“TAKE HER DEEP” A Submarine Against Japan in World War II. By Admiral I.J. Galantin, USN (Ret.). Introduction by Edward L. Beach, USN (Ret.). Midway Island, August 12, 1943, Lieutenant Commander I.J. “Pete” Galantin assumes command of the fleet submarine USS Halibut (SS-232). The boat was already a veteran of the Pacific war, with five patrols against the enemy. Over the next fourteen months Galantin and his crew would play their part in the unrelenting attack on the Japanese Navy and Merchant Marine. During World War II Halibut sank 13 enemy ships including a 10,000-ton Japanese heavy cruiser. While on patrol in the Luzon Strait in November 1944, Halibut found big trouble. Detected and driven deep, the submarine endured one of the most ferocious dept charge attacks of the war! Halibut and her crew were subjected to an assault of appalling ferocity. Badly damaged, the crippled sub took evasive maneuvers in an effort to survived the terrible ordeal. Eventually the enemy gave up and moved away. When Halibut returned to port the boats’ damage was so bad she never returned to action—Commander Galantin earned the Navy Cross. Here in “Take Her Deep” are the exciting war patrols of the Halibut as told by her daring skipper. Admiral Galantin later wrote “Submarine Admiral.” This new Softbound edition has 262 pages, 23 black and white photos, 2 diagrams an official USS Halibut crew roster, but no index.
New Book $17.95 – Sorry, sold out!
“Superb! An intimate look at the way a war was won.” – Tom Clancy / author of “The Hunt For Red October.”
“They feared the enemy together and put their faith in the only place they could, in their boat and their skipper. These brought them through against the toughest Anti-Submarine Warfare measures and the greatest damage reported by any submarine of our side. It was the nearest of near misses, and it remains the truest, and strongest, of all possible bonds.” – Captain Edward L. Beach, USN (Ret.), author of “Run Silent, Run Deep.”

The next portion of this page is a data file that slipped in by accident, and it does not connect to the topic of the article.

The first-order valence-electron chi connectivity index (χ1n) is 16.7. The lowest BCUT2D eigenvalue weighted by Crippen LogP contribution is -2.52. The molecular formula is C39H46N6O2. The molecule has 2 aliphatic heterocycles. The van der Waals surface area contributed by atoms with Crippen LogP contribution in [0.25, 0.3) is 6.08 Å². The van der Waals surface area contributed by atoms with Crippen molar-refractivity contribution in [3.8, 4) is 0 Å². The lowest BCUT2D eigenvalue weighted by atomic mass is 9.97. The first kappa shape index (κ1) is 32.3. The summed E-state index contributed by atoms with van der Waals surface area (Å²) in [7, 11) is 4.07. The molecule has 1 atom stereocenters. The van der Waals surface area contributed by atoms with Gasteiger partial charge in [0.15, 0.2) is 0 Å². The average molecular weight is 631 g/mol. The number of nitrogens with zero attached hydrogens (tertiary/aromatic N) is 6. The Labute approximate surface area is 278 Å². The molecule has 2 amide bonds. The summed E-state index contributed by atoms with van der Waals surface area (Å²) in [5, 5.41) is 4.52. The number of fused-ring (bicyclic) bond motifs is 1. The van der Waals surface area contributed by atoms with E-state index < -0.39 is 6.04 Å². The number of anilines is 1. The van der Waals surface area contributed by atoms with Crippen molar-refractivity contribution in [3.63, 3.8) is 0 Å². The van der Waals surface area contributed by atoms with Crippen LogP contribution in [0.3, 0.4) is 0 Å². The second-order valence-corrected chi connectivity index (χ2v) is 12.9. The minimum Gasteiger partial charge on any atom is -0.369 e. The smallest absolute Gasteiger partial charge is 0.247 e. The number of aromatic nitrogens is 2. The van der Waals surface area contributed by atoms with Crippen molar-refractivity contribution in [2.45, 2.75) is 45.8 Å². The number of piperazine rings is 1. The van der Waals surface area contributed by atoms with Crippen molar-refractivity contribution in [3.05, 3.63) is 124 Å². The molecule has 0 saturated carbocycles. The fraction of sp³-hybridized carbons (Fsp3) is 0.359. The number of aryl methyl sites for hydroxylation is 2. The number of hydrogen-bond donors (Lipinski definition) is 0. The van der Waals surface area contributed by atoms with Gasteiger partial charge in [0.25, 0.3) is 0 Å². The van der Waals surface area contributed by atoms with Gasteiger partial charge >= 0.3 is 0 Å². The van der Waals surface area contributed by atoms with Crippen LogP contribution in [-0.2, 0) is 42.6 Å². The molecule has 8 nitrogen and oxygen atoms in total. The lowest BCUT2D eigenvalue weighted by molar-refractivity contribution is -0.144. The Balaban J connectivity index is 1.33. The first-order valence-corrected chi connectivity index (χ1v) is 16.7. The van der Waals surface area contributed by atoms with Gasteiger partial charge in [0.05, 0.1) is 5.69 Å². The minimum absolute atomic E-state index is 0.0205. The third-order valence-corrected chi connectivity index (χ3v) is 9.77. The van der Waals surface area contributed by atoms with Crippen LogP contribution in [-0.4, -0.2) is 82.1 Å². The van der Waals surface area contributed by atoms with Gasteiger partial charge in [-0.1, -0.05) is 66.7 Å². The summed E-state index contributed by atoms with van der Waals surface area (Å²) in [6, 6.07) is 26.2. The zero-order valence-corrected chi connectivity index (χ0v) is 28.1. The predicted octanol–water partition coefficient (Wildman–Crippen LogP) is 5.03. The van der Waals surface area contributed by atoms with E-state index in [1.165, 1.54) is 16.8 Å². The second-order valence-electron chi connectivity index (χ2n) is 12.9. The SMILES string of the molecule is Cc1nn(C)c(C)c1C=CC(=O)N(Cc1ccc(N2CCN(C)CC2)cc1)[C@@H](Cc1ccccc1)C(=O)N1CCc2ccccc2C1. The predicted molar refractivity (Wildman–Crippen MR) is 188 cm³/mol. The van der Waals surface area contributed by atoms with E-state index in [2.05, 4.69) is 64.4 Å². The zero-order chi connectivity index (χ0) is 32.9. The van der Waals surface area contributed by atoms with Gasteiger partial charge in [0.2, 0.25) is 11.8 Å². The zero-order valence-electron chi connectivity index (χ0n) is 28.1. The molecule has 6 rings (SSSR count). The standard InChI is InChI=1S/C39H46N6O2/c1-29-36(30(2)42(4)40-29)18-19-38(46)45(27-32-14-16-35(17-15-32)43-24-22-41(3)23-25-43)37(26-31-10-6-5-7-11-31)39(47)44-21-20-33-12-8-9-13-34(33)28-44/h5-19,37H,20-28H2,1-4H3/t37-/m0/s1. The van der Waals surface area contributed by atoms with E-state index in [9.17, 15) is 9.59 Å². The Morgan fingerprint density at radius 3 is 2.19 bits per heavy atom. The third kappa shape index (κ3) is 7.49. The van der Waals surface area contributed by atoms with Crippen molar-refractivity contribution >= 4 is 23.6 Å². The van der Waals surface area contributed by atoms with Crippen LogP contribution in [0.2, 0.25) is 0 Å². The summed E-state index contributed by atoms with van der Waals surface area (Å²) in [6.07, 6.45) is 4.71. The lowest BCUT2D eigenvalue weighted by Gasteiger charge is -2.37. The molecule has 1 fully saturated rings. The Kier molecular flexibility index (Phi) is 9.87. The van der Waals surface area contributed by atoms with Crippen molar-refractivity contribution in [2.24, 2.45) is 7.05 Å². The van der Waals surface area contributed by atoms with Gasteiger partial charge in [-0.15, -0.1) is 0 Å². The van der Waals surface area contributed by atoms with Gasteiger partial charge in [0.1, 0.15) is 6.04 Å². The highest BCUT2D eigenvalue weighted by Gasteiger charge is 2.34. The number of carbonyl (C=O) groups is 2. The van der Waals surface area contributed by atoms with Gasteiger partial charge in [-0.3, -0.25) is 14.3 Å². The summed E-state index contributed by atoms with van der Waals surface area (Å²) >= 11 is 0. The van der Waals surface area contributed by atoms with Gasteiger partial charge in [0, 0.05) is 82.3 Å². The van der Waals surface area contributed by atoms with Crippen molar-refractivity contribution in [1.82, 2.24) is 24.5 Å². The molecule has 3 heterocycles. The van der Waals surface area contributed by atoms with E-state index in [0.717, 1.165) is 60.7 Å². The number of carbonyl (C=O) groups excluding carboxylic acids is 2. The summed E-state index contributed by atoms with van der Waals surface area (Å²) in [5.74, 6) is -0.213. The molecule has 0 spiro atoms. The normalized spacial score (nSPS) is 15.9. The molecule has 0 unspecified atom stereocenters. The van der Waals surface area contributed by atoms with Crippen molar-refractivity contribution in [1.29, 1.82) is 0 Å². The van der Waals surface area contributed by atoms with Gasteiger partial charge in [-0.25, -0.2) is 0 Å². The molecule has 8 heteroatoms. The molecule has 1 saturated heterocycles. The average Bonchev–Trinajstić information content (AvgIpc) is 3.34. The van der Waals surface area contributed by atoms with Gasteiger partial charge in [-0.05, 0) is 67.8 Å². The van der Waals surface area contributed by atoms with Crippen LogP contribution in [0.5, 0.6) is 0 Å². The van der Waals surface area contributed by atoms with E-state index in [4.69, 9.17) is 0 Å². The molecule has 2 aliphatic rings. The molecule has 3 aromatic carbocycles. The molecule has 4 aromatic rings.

“A superb portrait of life on a World War II fleet boat, the best that we are likely to get. One is struck, if not awed, by Galantin’s personal courage, particularly in his unhesitating decision to attack Japanese men of war, including on several occasional, destroyers. One such attack resulted in a legendary depth charge attack which came within an ace of destroying his boat. His account of this action will live forever in the minds of his readers.” – Clay Blair, author of “Silent Victory.”
Admiral Ignatius Joseph “Pete” Galantin was born in New York City in 1910 and grew up in Illinois. Following his high school graduation, Galantin entered the U.S. Navy Academy in 1929 and graduated from Annapolis in 1933. After brief duty as a junior officer on board the battleship USS New York (BB-34) Galantin looked to the submarine service at New London, CT. 1936 found him as a lieutenant and gunnery officer with the USS Argonaut (SS-166). In 1940 he reported as executive officer of the USS S-24 (SS-129). In August 1942 Galantin assumed command of the submarine USS R-11 (SS-88). The following summer he saw his first war duty with the USS Sculpin (SS-191). Galantin had five Pacific patrols as skipper of the fleet submarine USS Halibut (SS-232) and was awarded the Navy Cross, the Silver Star Medal and two Gold Stars. From 1966 until his retirement in 1970 Galantin was Chief of Naval Material, with the rank of full admiral. In retirement, he published two books concerning submarines: “Take Her Deep,” a more or less autobiographical account of Galantin’s wartime action as skipper of USS Halibut and “Submarine Admiral” which describes the evolutionary process of the submarine in the U.S. Navy. Admiral Galantin was a member of the New York Society of Military and Naval Officers of the World Wars. He was married in 1935 to Virginia E. Jaeckel of New York. They had three daughters, six grandchildren and eight great-grandchildren. Admiral “Pete” Galantin died on July 8, 2004 at the age of 93. He was buried at the United States Naval Academy Cemetery with full military honors.
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